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Why People Love Ashtanga Yoga

5 Reasons to Love (or Hate) Ashtanga Yoga

If you find your way into an Ashtanga yoga class, there are many reasons why you'll definitely be back for another class. But for the very same reasons some may fall in love with Ashtanga, others will swear off it forever.

  1. Didn't we do this yesterday (and last week and last month?): If there were one word to describe the classes you'll find in Ashtanga, it would be repetitive. Every class within the Ashtanga series is exactly the same, no matter what day of the week, who teaches it, or where the class is held. Some people enjoy knowing which poses are coming next, and the repetition also makes it easier to focus on breath and measure progress over time. For others, repetition equals boredom and may even cause a repetitive stress injury — especially if you're unable to complement an Ashtanga practice with other forms of exercise.
  2. Moolah what?: Traditionally Ashtanga is taught by calling out the Sanskrit names of the poses. For newbies, this can be very frustrating and makes for a lot of looking around the room to figure out what the heck Chaturanga means. Some people fall in love with the language and once they learn the Sanskrit names, it makes their yoga practice feel that much more authentic.

Continue reading to learn three more reasons to love or hate Ashtanga.

  1. Did someone turn the heat on?: Why yes, they did. Even during the warmer months, some teachers will still turn up the heat. While an Ashtanga class is not as hot as a Bikram class, it's traditionally taught in a heated room; this is to help warm up the muscles, but definitely makes for a hot and sweaty practice. Some people crave practicing in a hot room, while others hate it so much, they never come back.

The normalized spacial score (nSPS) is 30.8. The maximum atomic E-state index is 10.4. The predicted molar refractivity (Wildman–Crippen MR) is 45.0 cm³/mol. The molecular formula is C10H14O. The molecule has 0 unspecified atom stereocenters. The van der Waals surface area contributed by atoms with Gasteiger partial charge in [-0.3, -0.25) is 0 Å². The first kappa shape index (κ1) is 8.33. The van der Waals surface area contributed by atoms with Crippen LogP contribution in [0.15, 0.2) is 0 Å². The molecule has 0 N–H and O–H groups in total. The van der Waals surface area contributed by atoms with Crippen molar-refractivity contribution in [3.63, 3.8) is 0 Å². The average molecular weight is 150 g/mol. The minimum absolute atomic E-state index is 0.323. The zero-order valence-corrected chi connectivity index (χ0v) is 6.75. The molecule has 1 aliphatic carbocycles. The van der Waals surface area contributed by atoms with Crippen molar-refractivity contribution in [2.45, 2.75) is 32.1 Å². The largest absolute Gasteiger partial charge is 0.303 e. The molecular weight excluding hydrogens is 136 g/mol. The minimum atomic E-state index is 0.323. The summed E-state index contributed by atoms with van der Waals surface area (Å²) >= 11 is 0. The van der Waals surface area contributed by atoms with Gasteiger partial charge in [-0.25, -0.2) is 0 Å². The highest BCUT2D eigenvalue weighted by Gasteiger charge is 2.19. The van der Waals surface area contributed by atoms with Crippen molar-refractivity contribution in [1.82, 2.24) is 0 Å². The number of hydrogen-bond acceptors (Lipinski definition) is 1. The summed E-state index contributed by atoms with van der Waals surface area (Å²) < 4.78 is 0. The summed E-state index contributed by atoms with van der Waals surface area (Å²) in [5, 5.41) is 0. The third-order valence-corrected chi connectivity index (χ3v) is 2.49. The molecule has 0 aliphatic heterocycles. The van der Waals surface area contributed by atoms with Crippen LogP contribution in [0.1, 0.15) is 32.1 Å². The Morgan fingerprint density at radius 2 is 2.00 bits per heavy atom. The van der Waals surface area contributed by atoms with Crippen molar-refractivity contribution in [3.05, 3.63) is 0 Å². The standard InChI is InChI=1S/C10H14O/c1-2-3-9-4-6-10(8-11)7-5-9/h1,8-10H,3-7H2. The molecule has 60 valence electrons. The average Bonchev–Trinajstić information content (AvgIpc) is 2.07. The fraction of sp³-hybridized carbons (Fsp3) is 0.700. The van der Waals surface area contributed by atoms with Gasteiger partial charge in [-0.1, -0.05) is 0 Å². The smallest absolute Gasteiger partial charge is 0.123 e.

2. Touchy-feely: If you're in a Seated Forward Bend and you feel warm palms gently pressing on your back, you either smile all over or cringe with each second. Not everyone is into being touched, which means not everyone is into the assists (also called adjustments) instructors often give their students to help them get deeper into a pose. While some assists may feel amazing, others can put you at risk for injury, not to mention getting sick (a completely valid concern). If you're not a fan of being physically helped on your mat, you can always politely tell the instructor before class.
  3. Hello hamstrings!: Primary Series is the most common class taught in Ashtanga and it's all about different variations of forward bends. This makes it great for runners, cyclists, and desk workers who tend to suffer from tight hamstrings or lower backs. Spending so much time bending forward does make for flexible hamstrings, but it can also create muscular imbalances in the body from not focusing enough time stretching other parts of the body. This can be avoided by taking the more advanced Ashtanga Yoga Intermediate Series class, which focuses on backbends, twists, and arm balancing poses.

Source: Flickr User gbSk

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